So, it wasn’t that there was a pivotal moment, but more so that the series of events, beginning with the outrageous “budget repair bill” (usually just a cursory and routine mechanism passed without much fanfare) and escalating over the following days, absolutely demanded a response. All I could do was converge upon the Capitol. It seems I wasn’t the only one feeling thusly, of course.
Sloan: How long were you present, and have you been staying overnight or going home and returning?
Sarah: Since I was diagnosed with an illness and required frequent treatment last fall, I am now dividing my time out of state for part of each week for work and school, with the rest of the time spent in Madison, where I have medical and familial support systems. I have been on site at the Capitol in some capacity each day I’ve been at home since February 12th. That has, at times, taken the form of 10-hour days inside the Capitol and out, sometimes it’s meant coming in the evening and staying inside the Capitol until 3 AM doing my own work there; sometimes it’s been delivering supplies donated from my graduate student-employee union at my university to the University of Wisconsin’s TAA (of which I was a member during my Master’s degree), and so on. I have elected not to actually sleep at the Capitol, although I have spent many late nights there, because I am in recovery from serious illness and need to rest at home for health reasons. Many of my close friends have spent nights there.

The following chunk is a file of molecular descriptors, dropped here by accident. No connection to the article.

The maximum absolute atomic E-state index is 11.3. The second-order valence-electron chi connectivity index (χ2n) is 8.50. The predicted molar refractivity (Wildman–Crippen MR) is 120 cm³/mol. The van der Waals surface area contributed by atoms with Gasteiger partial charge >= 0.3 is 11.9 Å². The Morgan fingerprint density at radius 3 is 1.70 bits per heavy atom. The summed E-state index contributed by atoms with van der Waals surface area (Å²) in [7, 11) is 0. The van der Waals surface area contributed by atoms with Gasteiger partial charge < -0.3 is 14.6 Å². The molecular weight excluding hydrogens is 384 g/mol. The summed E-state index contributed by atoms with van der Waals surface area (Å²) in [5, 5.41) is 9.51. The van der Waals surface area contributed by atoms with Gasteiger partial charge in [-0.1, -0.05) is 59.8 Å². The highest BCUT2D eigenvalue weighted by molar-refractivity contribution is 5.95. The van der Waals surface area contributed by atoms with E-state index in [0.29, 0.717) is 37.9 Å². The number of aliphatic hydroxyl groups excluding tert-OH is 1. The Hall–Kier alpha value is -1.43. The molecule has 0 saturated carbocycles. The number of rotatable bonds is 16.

The scene inside the Capitol has been unbelievable. It’s been orderly, peaceful, community-oriented, self-sustaining and clean. I actually suspect that it has confounded and frustrated many GOP legislators, who could not fathom nor stand such an organic and organized outpouring of ingenuity and people power – without corporate intervention or authoritarian policies or politics. This self-organization has included such innovations as the creation of a medic station, a daycare, food stations, rotating bands of volunteer cleaning brigades, tampons stocked in the bathrooms, hand sanitizer distributed throughout the building, free socks, toothpaste and toothbrushes, a lending library, the entire of the Capitol covered in handmade informational posters (put up using special low-residue tape). The Wisconsin State Capitol is a _revered_ building, and those occupying it have certainly treated it as such. It was an amazing thing to have experienced. Of course, this has now all been dismantled, and Walker and his cronies are illegally restricting access to the building, in the face of a court order and the State Constitution that prohibits this.